Heat and immunity: an experimental heat wave alters immune functions in three-spined sticklebacks ( Gasterosteus aculeatus)
- Global climate change is predicted to lead to increased temperatures and more extreme climatic events. This may influence host–parasite interactions, immunity and therefore the impact of infectious diseases on ecosystems. However, little is known about the effects of rising temperatures on immune defence, in particular in ectothermic animals, where the immune system is directly exposed to external temperature change.
- Fish are ideal models for studying the effect of temperature on immunity, because they are poikilothermic, but possess a complete vertebrate immune system with both innate and adaptive immunity. We used three-spined sticklebacks ( Gasterosteus aculeatus) originating from a stream and a pond, whereby the latter supposedly were adapted to higher temperature variation. We studied the effect of increasing and decreasing temperatures and a simulated heat wave with subsequent recovery on body condition and immune parameters.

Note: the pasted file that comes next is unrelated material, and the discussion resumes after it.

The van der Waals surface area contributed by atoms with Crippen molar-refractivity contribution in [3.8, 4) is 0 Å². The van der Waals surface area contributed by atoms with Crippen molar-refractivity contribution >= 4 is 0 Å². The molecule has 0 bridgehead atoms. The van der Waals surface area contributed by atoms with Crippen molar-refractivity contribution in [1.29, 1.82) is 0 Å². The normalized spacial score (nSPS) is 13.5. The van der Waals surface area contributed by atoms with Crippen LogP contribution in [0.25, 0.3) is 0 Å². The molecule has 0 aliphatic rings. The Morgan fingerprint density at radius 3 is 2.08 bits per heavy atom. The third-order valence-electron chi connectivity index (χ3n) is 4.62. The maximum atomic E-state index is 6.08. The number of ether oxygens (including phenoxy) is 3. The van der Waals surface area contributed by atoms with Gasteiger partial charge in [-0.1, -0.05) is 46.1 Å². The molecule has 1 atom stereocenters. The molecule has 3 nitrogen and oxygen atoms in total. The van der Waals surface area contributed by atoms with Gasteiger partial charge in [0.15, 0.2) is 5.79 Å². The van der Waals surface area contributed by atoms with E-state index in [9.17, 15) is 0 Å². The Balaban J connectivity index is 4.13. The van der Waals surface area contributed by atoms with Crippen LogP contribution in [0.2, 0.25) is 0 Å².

- We hypothesized that the immune system might be less active at low temperatures, but will be even more suppressed at temperatures towards the upper tolerable temperature range.
- Contrary to our expectation, we found innate and adaptive immune activity to be highest at a temperature as low as 13 °C. Exposure to a simulated heat wave induced long-lasting immune disorders, in particular in a stickleback population that might be less adapted to temperature variation in its natural environment.
- The results show that the activity of the immune system of an ectothermic animal species is temperature dependent and suggest that heat waves associated with global warming may immunocompromise host species, thereby potentially facilitating the spread of infectious diseases.